Like any landscape photographer worth their salt, I do my "nature homework" before a shoot. I check the weather forecasts. I look up the sunrise and sunset times. I know where the sun will rise and set in the sky. I consult the tide charts. And so on and so on...

Of all these things, the weather forecast is most important to me. I thrive on partly cloudy skies, when there's something in the sky to catch the sunlight and throw off palettes of color. Overcast days aren't bad either since the light is diffused and softer. Rain is rarer in Southern California, and we don't usually get dramatic, stormy skies. An occasional downpour, but it's more of a gray void that spits rain all day long.

Knowing the weather helps me prepare for the shoot. For boring skies, be it solid blue or gray, I'll de-emphasize the sky in the frame. That means I will need a strong foreground subject. On those partly cloudy days, I'm watching the sky, waiting for those bursts of color.

No matter what the weather forecast calls for, I will go out on location with the intent to shoot. And recently I was reminded of how having this philosophy let's me capture some great pictures. 

A few weekends ago, I'd made plans to meet another local photographer for a sunrise shoot along the shores of La Jolla. As the weekend approached, the forecast called for rain. All day. He asked me if I was still planning to go. I replied I was. I'll make the drive and see the actual weather conditions on location. Pre-dawn was abysmal. Steady rain. Not a downpour, yet umbrella worthy. Solid gray skies. Cold. Dank. At sunrise, it was not much better. The skies were a slightly lighter shade of gray. The rains lighten some.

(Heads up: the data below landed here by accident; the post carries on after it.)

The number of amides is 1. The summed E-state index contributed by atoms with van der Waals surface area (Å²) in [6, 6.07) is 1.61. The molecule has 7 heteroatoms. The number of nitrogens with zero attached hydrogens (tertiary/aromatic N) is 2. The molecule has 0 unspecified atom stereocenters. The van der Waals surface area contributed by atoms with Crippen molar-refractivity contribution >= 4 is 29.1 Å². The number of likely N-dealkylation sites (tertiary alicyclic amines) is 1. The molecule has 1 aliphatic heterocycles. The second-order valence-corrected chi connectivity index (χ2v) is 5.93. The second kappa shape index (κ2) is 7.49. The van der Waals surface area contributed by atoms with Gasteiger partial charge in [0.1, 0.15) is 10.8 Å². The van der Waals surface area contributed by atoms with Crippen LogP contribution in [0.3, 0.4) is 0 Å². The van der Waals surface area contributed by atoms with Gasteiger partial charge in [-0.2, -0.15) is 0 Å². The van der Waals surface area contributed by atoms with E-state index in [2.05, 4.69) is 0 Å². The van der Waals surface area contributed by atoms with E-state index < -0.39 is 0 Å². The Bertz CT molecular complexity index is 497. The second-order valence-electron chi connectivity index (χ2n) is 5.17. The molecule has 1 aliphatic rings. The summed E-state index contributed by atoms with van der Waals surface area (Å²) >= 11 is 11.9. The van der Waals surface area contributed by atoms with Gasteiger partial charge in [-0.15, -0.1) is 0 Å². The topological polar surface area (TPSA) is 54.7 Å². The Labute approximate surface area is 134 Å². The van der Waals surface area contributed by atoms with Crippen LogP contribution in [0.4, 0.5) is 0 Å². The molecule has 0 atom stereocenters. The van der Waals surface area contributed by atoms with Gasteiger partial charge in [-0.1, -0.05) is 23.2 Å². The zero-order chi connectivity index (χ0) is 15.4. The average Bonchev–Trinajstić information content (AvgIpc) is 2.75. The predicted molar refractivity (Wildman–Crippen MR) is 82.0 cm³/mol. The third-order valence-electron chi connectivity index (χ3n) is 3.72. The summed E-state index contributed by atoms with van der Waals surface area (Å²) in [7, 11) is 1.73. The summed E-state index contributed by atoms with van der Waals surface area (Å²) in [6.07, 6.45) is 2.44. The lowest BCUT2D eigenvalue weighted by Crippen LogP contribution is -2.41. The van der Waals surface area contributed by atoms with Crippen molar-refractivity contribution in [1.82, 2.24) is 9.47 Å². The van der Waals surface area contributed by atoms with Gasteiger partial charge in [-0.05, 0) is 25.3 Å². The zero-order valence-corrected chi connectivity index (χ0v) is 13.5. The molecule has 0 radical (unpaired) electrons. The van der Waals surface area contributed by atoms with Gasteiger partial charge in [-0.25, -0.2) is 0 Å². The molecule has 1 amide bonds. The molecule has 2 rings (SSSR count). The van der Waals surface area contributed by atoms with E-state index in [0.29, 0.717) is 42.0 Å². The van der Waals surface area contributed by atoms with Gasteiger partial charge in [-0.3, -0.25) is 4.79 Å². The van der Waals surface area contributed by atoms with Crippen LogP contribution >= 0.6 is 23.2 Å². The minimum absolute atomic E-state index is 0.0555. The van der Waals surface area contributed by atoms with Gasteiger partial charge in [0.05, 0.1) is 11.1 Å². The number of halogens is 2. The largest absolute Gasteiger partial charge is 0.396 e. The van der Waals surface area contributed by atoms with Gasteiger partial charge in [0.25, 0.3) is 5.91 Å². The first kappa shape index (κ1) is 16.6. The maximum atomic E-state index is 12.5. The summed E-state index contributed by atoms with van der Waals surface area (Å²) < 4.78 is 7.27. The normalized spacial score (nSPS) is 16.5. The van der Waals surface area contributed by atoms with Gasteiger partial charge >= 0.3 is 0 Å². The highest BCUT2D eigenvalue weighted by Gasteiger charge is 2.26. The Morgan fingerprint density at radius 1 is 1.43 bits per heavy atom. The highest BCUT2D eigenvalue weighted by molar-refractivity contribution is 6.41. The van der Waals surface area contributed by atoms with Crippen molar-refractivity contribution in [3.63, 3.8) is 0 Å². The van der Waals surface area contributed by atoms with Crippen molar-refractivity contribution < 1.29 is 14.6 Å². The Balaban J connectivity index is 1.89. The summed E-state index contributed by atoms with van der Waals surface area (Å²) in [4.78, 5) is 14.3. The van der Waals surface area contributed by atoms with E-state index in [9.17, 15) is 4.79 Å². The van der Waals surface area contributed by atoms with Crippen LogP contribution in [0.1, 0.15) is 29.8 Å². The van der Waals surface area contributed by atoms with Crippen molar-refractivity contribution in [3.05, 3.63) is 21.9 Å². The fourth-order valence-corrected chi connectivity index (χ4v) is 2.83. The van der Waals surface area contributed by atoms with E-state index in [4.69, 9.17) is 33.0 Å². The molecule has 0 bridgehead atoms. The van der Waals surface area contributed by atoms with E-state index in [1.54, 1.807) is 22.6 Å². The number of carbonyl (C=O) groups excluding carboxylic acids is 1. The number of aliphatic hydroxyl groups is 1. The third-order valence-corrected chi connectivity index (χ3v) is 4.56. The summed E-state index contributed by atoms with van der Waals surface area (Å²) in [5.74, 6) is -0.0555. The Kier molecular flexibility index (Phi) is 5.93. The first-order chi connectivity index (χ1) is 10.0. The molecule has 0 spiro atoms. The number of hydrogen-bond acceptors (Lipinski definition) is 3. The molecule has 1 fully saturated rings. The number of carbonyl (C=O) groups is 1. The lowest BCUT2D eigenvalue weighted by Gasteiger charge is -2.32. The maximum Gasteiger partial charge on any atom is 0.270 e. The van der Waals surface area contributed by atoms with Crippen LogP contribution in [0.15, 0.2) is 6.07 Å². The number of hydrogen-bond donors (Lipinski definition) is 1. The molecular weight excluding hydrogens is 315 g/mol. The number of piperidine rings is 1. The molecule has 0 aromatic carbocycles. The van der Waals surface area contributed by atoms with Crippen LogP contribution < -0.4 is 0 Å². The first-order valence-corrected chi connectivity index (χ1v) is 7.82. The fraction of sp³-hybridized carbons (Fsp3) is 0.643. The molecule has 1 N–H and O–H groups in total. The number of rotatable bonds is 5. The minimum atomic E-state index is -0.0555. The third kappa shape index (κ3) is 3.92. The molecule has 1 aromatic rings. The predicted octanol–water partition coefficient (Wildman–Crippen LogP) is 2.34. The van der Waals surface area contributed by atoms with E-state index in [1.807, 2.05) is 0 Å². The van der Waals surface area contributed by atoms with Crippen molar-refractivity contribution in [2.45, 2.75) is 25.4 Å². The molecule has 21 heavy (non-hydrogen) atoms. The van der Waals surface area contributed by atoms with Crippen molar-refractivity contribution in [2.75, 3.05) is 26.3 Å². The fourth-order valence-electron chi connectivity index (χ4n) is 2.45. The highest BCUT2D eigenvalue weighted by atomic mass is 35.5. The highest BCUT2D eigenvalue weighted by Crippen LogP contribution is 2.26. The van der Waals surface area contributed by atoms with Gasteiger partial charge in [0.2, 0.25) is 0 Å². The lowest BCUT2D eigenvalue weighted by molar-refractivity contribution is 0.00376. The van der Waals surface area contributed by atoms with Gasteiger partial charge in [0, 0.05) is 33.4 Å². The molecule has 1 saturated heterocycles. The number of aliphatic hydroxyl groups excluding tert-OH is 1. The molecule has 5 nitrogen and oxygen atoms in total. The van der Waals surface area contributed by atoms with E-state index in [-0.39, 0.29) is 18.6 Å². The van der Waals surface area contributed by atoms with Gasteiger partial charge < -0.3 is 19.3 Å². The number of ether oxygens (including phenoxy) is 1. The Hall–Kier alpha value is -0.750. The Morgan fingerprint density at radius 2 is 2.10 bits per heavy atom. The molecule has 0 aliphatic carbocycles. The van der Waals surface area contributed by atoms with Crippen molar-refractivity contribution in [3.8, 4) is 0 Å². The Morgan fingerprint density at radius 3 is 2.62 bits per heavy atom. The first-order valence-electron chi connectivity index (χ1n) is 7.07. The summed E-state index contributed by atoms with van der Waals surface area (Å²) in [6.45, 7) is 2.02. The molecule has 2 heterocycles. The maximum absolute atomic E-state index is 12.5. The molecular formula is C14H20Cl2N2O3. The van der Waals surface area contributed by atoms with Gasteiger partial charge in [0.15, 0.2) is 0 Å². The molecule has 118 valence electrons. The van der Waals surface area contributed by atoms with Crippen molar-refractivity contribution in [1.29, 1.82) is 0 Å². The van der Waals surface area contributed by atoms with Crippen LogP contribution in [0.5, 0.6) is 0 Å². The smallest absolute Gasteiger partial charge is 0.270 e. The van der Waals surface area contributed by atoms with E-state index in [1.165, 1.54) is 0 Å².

And then it happened. Thirty minutes after sunrise, the rain stopped. The clouds loosened their grip on the sky. Color creeped in. Beautiful, soft, diffused light. These conditions continued for about an hour. It was one of the most relaxed paced sunrise shoots I've been on in quite a while.

If I'd not made the trip, I would have missed out. Big time. And I'm also very glad my new friend Joe made the trip down as well. It was a great morning of shooting.

So... do the homework, know the conditions, get the ideas flowing in your head. Then go shoot.. And then never mind the weather.

/ January 2015 /